Former presidential candidate and U.S. senator Jim Webb just proved his often admirable views are an antique in the modern Democratic party. In a Washington Post op-ed he called for celebrating the recognition Harriet Tubman will receive on the new $20 bill without trashing the reputation of former president Andrew Jackson as a “monster.” The man who fought political elites, vetoed a national bank, and stared down Southern states seeking to invalidate federal laws is now “known primarily for a brutal genocidal campaign against native Americans,.” Webb, the author of the popular book Born Fighting: How the Scots-Irish Shaped America, says this is “an indication of how far political correctness has invaded our educational system and skewed our national consciousness.”
“This dismissive characterization of one of our great presidents is not occurring in a vacuum. Any white person whose ancestral relations trace to the American South now risks being characterized as having roots based on bigotry and undeserved privilege,” Webb writes. “Meanwhile, race relations are at their worst point in decades.”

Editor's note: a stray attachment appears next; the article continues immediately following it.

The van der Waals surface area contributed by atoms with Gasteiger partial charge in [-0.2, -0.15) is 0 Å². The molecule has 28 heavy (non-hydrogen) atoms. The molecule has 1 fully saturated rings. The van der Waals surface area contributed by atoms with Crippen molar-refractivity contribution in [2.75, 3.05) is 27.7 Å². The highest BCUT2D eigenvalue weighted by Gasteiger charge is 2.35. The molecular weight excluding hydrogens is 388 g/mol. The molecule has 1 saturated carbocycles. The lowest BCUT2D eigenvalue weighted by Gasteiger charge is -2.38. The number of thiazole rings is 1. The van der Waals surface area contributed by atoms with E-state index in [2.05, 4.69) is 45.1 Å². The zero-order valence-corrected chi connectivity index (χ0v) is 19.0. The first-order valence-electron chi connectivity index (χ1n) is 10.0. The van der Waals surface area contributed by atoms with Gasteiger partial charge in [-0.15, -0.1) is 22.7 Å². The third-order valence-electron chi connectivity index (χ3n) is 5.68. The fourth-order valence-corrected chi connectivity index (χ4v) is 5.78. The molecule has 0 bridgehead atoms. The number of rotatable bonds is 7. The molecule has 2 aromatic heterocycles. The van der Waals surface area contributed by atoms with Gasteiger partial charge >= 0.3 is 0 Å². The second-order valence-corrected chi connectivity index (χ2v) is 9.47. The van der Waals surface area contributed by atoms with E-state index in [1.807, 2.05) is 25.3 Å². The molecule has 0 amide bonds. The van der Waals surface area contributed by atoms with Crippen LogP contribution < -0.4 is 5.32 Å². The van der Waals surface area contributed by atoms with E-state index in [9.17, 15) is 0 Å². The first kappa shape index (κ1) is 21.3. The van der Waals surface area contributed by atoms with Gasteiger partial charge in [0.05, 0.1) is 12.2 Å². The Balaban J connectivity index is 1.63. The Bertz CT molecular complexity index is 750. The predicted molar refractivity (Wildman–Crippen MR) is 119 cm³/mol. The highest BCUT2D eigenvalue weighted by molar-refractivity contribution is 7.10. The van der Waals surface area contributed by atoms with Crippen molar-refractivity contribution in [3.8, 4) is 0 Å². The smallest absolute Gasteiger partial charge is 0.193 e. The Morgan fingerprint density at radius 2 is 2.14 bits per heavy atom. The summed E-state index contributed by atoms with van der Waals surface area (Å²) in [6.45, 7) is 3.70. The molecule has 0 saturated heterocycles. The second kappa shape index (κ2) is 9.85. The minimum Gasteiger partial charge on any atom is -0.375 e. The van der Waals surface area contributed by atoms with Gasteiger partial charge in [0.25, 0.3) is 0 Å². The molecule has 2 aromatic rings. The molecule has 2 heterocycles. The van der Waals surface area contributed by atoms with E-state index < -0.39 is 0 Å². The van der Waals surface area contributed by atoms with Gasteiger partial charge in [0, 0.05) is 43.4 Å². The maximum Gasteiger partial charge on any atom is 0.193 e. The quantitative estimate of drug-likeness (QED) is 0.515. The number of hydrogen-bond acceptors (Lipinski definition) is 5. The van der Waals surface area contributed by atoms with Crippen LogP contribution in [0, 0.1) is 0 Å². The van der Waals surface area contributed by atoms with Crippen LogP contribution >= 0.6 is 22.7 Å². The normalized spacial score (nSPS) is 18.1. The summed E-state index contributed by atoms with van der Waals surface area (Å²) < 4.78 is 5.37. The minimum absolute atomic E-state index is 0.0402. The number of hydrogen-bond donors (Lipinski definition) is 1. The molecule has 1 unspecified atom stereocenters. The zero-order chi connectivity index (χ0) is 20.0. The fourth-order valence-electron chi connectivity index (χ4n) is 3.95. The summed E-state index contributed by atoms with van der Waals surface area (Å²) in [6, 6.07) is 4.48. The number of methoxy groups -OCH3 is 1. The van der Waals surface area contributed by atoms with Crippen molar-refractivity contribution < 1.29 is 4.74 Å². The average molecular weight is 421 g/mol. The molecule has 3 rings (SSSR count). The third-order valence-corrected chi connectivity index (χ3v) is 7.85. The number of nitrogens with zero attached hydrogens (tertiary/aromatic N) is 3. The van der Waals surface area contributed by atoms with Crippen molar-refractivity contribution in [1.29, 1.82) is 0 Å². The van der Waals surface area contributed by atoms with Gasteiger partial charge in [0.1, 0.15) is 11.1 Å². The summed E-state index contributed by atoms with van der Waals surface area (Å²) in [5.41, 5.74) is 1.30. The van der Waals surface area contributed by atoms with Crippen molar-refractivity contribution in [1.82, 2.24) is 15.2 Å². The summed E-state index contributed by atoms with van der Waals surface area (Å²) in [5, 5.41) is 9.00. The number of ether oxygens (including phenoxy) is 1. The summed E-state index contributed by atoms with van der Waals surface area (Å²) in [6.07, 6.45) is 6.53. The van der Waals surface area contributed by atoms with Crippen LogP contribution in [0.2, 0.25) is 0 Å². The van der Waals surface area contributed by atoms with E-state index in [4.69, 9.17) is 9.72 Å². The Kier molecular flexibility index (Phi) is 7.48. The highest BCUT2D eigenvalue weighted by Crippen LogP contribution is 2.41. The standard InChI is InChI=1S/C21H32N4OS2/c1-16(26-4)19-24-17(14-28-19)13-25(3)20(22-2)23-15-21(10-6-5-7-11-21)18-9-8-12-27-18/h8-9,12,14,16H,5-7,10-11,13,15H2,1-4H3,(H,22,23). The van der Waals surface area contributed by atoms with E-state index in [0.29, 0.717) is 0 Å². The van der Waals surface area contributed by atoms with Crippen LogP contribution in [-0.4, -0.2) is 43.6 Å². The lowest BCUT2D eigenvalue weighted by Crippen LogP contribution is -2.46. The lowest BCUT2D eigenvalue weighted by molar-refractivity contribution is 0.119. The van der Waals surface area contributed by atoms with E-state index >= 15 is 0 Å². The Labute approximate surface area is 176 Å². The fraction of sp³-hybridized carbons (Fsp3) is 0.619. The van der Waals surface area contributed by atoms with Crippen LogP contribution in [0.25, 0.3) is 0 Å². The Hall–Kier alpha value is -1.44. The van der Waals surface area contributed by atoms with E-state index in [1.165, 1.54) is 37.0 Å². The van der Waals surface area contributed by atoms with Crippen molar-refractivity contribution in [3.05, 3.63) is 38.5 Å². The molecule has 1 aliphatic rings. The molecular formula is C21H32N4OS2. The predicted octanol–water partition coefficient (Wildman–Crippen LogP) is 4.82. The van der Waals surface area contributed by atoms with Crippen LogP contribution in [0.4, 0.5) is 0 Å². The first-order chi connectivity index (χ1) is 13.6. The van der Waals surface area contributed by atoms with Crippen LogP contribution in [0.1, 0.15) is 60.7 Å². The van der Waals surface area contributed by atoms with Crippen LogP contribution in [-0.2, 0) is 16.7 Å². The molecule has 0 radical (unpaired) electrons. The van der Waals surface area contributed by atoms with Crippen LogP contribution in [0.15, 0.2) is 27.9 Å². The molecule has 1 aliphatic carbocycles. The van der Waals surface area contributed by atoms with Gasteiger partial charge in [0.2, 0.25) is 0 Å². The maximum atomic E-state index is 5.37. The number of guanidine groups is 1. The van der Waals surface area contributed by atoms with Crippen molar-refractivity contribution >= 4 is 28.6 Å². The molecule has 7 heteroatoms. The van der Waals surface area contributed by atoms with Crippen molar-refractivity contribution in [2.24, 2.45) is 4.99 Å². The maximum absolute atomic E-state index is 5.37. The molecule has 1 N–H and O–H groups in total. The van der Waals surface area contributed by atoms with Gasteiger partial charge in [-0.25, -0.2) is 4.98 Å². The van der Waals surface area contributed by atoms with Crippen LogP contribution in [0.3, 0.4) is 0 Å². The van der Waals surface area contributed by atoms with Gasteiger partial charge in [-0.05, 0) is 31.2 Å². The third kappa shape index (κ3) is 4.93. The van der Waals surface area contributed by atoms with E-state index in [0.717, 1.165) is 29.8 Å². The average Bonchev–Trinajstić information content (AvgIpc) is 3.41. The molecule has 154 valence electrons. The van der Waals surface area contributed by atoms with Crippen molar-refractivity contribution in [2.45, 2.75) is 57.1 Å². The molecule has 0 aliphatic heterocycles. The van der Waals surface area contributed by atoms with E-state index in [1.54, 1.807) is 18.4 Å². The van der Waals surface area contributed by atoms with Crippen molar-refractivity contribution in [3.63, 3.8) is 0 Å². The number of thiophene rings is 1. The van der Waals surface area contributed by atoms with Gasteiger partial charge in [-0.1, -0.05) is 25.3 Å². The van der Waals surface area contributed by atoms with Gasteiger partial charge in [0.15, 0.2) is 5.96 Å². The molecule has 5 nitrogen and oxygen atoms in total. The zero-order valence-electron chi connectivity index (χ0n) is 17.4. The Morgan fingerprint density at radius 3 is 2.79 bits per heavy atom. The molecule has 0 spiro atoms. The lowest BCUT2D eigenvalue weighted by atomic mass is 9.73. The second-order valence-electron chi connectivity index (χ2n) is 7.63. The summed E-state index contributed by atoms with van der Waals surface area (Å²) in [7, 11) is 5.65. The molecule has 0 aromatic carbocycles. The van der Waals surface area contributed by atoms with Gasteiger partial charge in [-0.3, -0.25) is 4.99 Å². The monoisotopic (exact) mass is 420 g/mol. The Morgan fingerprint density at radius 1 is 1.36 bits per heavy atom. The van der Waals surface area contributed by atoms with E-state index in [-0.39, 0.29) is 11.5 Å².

Webb acknowledges that Jackson’s removal of Native American tribes to the Oklahoma Territory was “a disaster,” but notes it was also supported by a “string of presidents.” Robert Remini, Jackson’s most prominent biographer, wrote that Jackson wanted to end the increasingly bloody Indian Wars and to protect the Indians from certain annihilation at the hands of an ever-expanding frontier population. “Indeed, it would be difficult to call someone genocidal when years before, after one bloody fight, he brought an orphaned Native American baby from the battlefield to his home in Tennessee and raised him as his son,” Webb concluded.
Webb concludes by noting that Mark Twain once commented that “to arrive at a just estimate of a renowned man’s character one must judge it by the standards of his time, not ours.” That approach, sadly, is the opposite of today’s politically correct wholesale assassination of America’s past leaders.